With that type of production coming a season after a major injury, all kinds of doubts surrounded the 43-year-old pitcher.
Not much is uncertain about Rogers anymore. His performance in Tuesday's 7-1 win further drove that point home. The lefty is now 4-2 since that day in May, and his ERA has shrunk by more than two runs.
"I feel fine," Rogers said. "I feel better now than I felt a month ago. I had a lot of stuff going on then."
Tuesday was as routine as it could get for Rogers, same with the rest of the Tigers. The offense got enough hits, and Rogers broke a personal five-game losing streak to the Royals. Detroit controlled everything but the weather, with a two-hour and 20-minute rain delay that stretched things out a little longer than anyone would've liked on the eve of a day game.
"It's tough," manager Jim Leyland said, "but that's just the way it is. It's what we do for a living."
Aches and pains helped spark the bad start to the season, Rogers said. Some days, his groin hurt, other times it was the ankle or hip. Like most pitchers, his arm got sore, too. Rogers started relaxing, and stopped doing as much running as he used to do, hoping to heal his body.
It's safe to say his plan worked.
"I can tell that there's a better mobility in my legs," Rogers said. "It's nice just to feel good."
Kansas City could only muster a first-inning scare against Rogers. The Royals got one run in the first before Rogers honed in. He didn't allow a hit over the next two innings, and allowed only two more before exiting in the sixth.
The departure was probably at least an inning premature, considering Rogers threw just 80 pitches, but there was no way Rogers was coming back after that long a delay -- even though he told Leyland he wanted to return. He finished with six innings, giving up the one run and striking out four.
Take away Mark Grudzielanek's three hits, and Rogers would've had a one-hitter. Grudzielanek is 15-for-23 (.652) lifetime against the veteran lefty, and Rogers said that he'd have to learn how to throw a knuckleball next time if he wants to get him out.
"I'm not joking," Rogers said. "I'm throwing him one because he's hit everything else."
Detroit quickly regained a one-run lead after the Royals tied it up at 1 in the first. The Tigers didn't so much hit well against Royals starter Kyle Davies, rather, they wore him out.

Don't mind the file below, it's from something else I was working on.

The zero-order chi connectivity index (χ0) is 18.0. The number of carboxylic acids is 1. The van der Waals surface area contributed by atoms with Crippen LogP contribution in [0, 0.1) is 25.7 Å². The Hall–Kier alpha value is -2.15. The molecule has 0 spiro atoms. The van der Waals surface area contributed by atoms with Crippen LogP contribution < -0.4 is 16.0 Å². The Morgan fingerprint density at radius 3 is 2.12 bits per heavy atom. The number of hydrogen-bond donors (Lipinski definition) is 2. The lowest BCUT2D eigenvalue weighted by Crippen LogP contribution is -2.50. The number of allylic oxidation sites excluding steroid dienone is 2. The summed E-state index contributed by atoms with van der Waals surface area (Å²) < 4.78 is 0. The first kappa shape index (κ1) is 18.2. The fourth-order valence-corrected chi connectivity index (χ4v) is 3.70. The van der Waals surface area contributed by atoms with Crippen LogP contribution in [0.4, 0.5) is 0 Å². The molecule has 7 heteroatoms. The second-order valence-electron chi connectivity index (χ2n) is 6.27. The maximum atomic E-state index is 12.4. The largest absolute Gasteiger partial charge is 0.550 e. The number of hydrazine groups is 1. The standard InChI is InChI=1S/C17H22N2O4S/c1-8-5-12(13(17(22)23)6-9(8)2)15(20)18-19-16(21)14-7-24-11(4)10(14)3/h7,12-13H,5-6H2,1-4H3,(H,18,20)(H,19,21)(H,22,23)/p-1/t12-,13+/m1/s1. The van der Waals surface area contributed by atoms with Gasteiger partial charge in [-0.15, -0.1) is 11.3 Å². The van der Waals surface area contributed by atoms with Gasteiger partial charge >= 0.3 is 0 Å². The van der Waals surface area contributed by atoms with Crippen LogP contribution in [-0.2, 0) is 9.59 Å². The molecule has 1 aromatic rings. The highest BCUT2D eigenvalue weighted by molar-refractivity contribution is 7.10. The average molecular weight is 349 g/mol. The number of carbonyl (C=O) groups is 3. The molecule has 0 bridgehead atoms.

Davies gave up just two runs on five hits, walking one. The problem was that he lasted only four innings, because he threw 96 pitches in that span.
With Davies out so soon, the Royals had to turn to their bullpen early again, something that Leyland acknowledged had been happening to Kansas City recently. Like Monday, the Tigers took advantage of the depleted 'pen.
Detroit loaded the bases against Joel Peralta in the fifth inning with nobody out. A Miguel Cabrera single, Matt Joyce walk and Gary Sheffield sacrifice fly accounted for the three runs scored in the inning.
The Tigers notched two ninth-inning runs off Royals relief after the rain delay. Detroit has whipped Kansas City's bullpen for 17 runs the last two games.
Fernando Rodney and Joel Zumaya finished the game for Detroit after the showers. Their drama-free innings, and the seven runs by the offense, were plenty enough with Rogers feeling it.
He didn't feel it at all against Kansas City the last time he faced the team. Rogers gave up seven runs and 11 hits over four innings in a loss on May 15. That might have been his worst outing of the season, and it came about two weeks before he started turning his year around.
In the same ballpark Tuesday, Rogers did about the opposite of what he did in May. Then again, he's been doing just that his last 11 starts. It's times like these where instead of wondering if Rogers can make it through this season, fans start thinking about how many more years he can go.
As for Rogers, cliché as it sounds, he says he's just taking it one start at a time.
"I'm tired of thinking one way and it going differently," Rogers said. "Things will work themselves out. I've lied to myself and my wife too many times. I'm not saying anything."
Mark Dent is an associate reporter for MLB.com. This story was not subject to the approval of Major League Baseball or its clubs.